Drowning prompts emergency response review in Calif.
Firefighters did not enter the water because they are not trained in land/water rescue
By Peter Hegarty
Contra Costa Times
ALAMEDA, Calif. — City officials are investigating why police and firefighters remained on a beach and watched as a 52-year-old man stood in the surf and apparently took his own life on Memorial Day.
The officers and firefighters — who later said they are not trained in land/water rescue — also remained on the beach as a passer-by waded into the water and pulled the man's body to shore after he drowned.
"We are absolutely going to do an investigation," Mayor Marie Gilmore said. "And we are planning to do it in as transparent a way as possible."
Raymond Zack paced back and forth along the shore for several minutes before he waded into the waves about 11:30 a.m. on a stretch of Robert Crown Memorial State Beach along Shoreline Drive near Willow Street, according to witnesses.
For nearly an hour, Zack stood in the neck-deep water — sometimes raising his arms above the surface — before he eventually floated away about 150 yards from shore.
Police and firefighters said they arrived within minutes of receiving the 911 call that Zack was attempting to commit suicide at the beach. But firefighters did not enter the water because they are not trained in land/water rescue, while police said they did not immediately step in because Zack was suicidal and possibly violent.
"It's a very tragic event," police Lt. Sean Lynch said. "But he was engaged in a deliberate act of taking his own life. We did not know whether he was violent, whether drugs were involved. It's not a situation of a typical rescue." On Tuesday, interim fire Chief Mike D'Orazi said he was instituting an immediate policy change that would allow a senior firefighter discretion on how best to respond to an emergency in the water.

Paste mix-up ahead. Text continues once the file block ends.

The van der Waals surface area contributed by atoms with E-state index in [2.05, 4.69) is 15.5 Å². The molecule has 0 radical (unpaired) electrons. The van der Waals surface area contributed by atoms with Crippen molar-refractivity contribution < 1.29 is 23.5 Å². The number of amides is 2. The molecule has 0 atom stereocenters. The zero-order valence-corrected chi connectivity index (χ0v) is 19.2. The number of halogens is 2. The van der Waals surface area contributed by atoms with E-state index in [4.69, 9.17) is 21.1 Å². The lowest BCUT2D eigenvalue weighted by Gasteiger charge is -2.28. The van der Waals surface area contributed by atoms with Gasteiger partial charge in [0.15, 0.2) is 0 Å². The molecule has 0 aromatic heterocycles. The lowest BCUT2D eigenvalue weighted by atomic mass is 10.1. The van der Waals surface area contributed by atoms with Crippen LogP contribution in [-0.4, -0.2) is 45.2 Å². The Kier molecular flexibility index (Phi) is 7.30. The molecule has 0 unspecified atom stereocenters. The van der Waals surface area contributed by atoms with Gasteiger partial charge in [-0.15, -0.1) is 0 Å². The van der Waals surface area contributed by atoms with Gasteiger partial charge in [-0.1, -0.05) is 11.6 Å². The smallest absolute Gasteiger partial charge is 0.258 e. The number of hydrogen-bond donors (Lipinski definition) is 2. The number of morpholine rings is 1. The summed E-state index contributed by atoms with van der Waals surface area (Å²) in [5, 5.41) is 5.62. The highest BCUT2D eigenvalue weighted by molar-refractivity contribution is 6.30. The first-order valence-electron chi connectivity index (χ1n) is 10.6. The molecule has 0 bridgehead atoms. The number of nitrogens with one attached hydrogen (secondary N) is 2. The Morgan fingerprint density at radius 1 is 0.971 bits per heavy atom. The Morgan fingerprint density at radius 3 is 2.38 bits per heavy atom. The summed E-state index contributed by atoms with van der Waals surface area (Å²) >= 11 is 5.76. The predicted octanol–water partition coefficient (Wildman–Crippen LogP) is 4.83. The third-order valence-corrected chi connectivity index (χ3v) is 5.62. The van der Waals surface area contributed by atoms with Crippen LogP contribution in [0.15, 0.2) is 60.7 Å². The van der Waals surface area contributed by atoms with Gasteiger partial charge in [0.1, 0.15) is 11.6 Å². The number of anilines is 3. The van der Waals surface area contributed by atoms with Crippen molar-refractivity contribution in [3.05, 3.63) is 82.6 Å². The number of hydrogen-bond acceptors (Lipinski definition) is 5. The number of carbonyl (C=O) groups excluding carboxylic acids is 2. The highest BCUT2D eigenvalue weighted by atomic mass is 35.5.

Rescue program now on fast track
D'Orazi also said a rescue swimmer certification program for Alameda firefighters would be "on the fast track."
The death of Zack comes as city officials are considering axing up to nine police jobs and five positions at the fire department to make up a $7.4 million budget deficit.
"Obviously, we need to review any decisions that have been made in the past (about training) as we look at our current budget," Gilmore said.
D'Orazi said the fire department's water rescue program was shelved in March 2009 due to cuts. The loss of overtime also led to fewer training hours for firefighters, he said. As a result, department policy prevented firefighters from entering the water to help Zack, D'Orazi said.
Witness Sharon Brunetti said she was walking on Crown beach with her husband when Zack's stepmother stopped her and asked her to call 911, saying Zack was threatening to kill himself and had just waded into the water.
Zack stood with his back to the shore, sometimes glancing back over his shoulder at the beach, Brunetti said.
Brunetti said Zack "gradually inched out farther and farther" from the shore.
"The next thing he was floating face down," she said.
When the tide swept Zack's body back about 50 yards from shore, a passer-by swam out and pulled it into the beach, witnesses said. Zack was pronounced dead at Alameda Hospital. He was in the water about an hour. The water temperature was about 55 degrees, Lynch said.
The U.S. Coast Guard was notified at 11:34 a.m. — or three minutes after dispatchers received the 911 call saying Zack was in the water threatening suicide — and launched a 25-foot response boat from Yerba Buena Island and a helicopter from Air Station San Francisco, officials said.
The boat could not reach Zack because the water was too shallow, Coast Guard Petty Officer Erik Swanson said. The helicopter was initially delayed because it needed to refuel.
Lynch said it "couldn't be further from the truth" that emergency workers did nothing as Zack drowned.
"That's simply not the case," he said. "Every circumstance is different and there are protocols that need to be followed."
But Brunetti said witnesses were still shocked that no officer or firefighter went into the water to try and save Zack.
"It's like you are living in a different country that does not care about its citizens," she said.
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